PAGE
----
Should you fight the
cold with zinc?
I hate summer colds. Add a cough, sore throat, and the sniffles to the heat and humidity, and you have a recipe for real discomfort. Many will tell you to pop a zinc lozenge in your mouth to shorten the cold. But a new study says that may not be the best way to fight it.
According to the study, zinc does indeed shorten the duration of a cold. As I’ll show you in a moment, some types of zinc work better than others. But this study went on to say that the zinc may cause side effects.
The researchers in this study compiled 17 different studies, with a total of 2,121 participants, and evaluated their zinc use. All of the studies compared those who took zinc by mouth with a placebo or no treatment at all.
Those participants who took the zinc saw their cold symptoms disappear faster than those who received placebo. But this was true only of adults. Children did not see their symptoms lessen. And all of them, adults and children, experienced side effects, such as nausea and bad taste, when they took the zinc.
“Bad taste?” Is that really a side effect? I’d much rather have a “bad taste” in my mouth for a little while than cold symptoms, so I’m not sure that one counts. Nausea is another matter. Obviously, if zinc gives you nausea, you should avoid it.
But otherwise, why not use zinc to fight cold symptoms? The researchers confirmed it shortens the duration of symptoms. So I’ll still use it when I get a cold. But how much and the kind of zinc you use can make a big difference in how quickly it gets rid of your symptoms.
My friend and colleague, Frank Shallenberger, MD, found a study from 1984 that said you have to take at least 75 mg of zinc per day in order to have any results. In other words, if you take less than that, it won’t help at all!
They also found that the most effective forms of zinc were zinc acetate and zinc gluconate. The zinc acetate was the most effective. But here’s the catch (and possibly the reason some studies say zinc doesn’t work): The researchers in this study found that other forms of zinc (such as citrate, glycinate, and tartrate) didn’t work at all. And any lozenges containing palm kernel and cotton seed oils were also ineffective.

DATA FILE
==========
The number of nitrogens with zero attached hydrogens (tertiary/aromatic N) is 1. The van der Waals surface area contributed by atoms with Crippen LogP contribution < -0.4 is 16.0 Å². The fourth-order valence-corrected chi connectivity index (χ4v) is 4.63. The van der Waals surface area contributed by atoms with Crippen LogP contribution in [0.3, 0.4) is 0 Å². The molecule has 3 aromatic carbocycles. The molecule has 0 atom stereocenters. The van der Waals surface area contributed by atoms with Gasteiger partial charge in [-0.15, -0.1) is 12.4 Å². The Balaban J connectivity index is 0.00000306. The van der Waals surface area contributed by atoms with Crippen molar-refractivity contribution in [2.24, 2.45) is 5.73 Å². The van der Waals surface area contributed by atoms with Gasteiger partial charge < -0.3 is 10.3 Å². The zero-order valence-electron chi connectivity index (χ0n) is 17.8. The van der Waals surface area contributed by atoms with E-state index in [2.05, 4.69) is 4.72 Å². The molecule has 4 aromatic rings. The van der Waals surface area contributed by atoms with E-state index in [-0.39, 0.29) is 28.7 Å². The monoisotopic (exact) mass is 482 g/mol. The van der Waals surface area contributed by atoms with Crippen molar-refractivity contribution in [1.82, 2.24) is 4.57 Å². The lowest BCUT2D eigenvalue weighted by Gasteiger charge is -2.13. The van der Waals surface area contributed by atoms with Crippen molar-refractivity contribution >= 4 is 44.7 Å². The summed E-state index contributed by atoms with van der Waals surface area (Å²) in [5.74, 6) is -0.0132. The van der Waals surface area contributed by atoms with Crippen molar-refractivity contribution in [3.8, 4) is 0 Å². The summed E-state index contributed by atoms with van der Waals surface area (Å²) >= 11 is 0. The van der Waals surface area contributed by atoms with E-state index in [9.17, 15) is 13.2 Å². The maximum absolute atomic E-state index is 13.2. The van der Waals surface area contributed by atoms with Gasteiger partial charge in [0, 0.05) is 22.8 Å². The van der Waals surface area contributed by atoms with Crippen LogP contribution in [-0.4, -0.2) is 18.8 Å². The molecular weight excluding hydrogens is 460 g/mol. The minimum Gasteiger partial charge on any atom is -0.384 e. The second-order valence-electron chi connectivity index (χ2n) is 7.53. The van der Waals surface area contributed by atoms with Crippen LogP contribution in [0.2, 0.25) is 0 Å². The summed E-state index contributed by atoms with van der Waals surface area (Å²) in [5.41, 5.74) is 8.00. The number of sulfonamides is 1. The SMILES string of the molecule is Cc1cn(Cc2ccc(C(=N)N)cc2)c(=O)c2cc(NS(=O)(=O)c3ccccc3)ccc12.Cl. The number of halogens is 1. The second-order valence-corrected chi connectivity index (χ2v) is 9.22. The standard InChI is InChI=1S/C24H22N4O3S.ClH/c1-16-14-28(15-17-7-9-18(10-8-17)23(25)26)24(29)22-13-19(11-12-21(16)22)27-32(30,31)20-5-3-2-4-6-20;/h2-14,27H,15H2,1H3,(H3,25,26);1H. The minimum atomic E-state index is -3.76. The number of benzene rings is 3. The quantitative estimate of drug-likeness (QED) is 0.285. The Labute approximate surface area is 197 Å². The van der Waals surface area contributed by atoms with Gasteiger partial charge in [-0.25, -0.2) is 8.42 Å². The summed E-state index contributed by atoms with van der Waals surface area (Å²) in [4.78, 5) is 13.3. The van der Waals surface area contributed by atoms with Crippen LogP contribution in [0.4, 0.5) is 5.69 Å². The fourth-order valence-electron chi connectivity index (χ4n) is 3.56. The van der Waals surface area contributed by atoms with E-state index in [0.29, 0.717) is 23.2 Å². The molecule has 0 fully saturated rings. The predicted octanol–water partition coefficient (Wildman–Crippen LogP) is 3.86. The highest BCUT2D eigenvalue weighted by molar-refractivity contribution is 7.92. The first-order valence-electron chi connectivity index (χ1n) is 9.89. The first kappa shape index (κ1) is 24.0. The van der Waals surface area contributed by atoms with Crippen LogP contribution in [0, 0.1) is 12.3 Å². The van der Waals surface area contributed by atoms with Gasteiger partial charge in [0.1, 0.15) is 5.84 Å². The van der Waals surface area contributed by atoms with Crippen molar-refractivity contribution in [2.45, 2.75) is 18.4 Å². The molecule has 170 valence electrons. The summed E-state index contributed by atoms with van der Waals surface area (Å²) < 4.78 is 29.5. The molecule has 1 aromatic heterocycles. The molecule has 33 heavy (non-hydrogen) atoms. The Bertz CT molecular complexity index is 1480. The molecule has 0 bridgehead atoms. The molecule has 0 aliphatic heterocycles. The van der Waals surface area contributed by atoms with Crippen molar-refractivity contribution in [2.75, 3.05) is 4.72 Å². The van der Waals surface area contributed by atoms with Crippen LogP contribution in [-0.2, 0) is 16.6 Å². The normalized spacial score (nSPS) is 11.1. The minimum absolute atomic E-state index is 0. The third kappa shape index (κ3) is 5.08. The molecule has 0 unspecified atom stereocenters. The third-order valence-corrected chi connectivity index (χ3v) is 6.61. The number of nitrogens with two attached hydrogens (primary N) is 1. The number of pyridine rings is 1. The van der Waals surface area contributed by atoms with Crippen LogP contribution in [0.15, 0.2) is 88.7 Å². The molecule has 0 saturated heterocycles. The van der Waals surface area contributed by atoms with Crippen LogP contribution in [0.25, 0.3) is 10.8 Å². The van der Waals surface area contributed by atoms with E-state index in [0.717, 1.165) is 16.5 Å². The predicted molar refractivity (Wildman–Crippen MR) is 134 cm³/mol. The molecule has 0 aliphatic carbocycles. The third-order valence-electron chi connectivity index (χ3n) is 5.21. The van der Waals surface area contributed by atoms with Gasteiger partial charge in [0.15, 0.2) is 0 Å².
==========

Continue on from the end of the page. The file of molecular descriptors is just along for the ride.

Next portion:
So if you have a cold and want to take zinc, make sure you take the acetate or gluconate forms. Acetate is extremely difficult to find. So you’ll probably have to settle for gluconate. But it’s still an extremely effective form. You can find it in most health food stores or online.
Your insider for better health,
Natural Standard: The Authority on Integrative Medicine. www.naturalstandard.com.
Science M, Johnstone J, Roth DE, et al. Zinc for the treatment of the common cold: a systematic review and meta-analysis of randomized controlled trials. CMAJ. 2012 May 7.
Steve Kroening is the editor of Nutrient Insider, a twice-a-week email newsletter that brings you the latest healing breakthroughs from the world of nutrition and dietary supplements. For over 20 years, Steve has worked hand-in-hand with some of the nation’s top doctors, including Drs. Robert Rowen, Frank Shallenberger, Nan Fuchs, William Campbell Douglass, and best-selling author James Balch. Steve is the author of the book Practical Guide to Home Remedies. As a health journalist, Steve’s articles have appeared in countless magazines, blogs, and websites.
Nutrient Insider, written by Steve Kroening, is a complimentary e-mail service from Advanced Bionutritionals.
Copyright © 2012 Advanced Bionutritionals, LLC.
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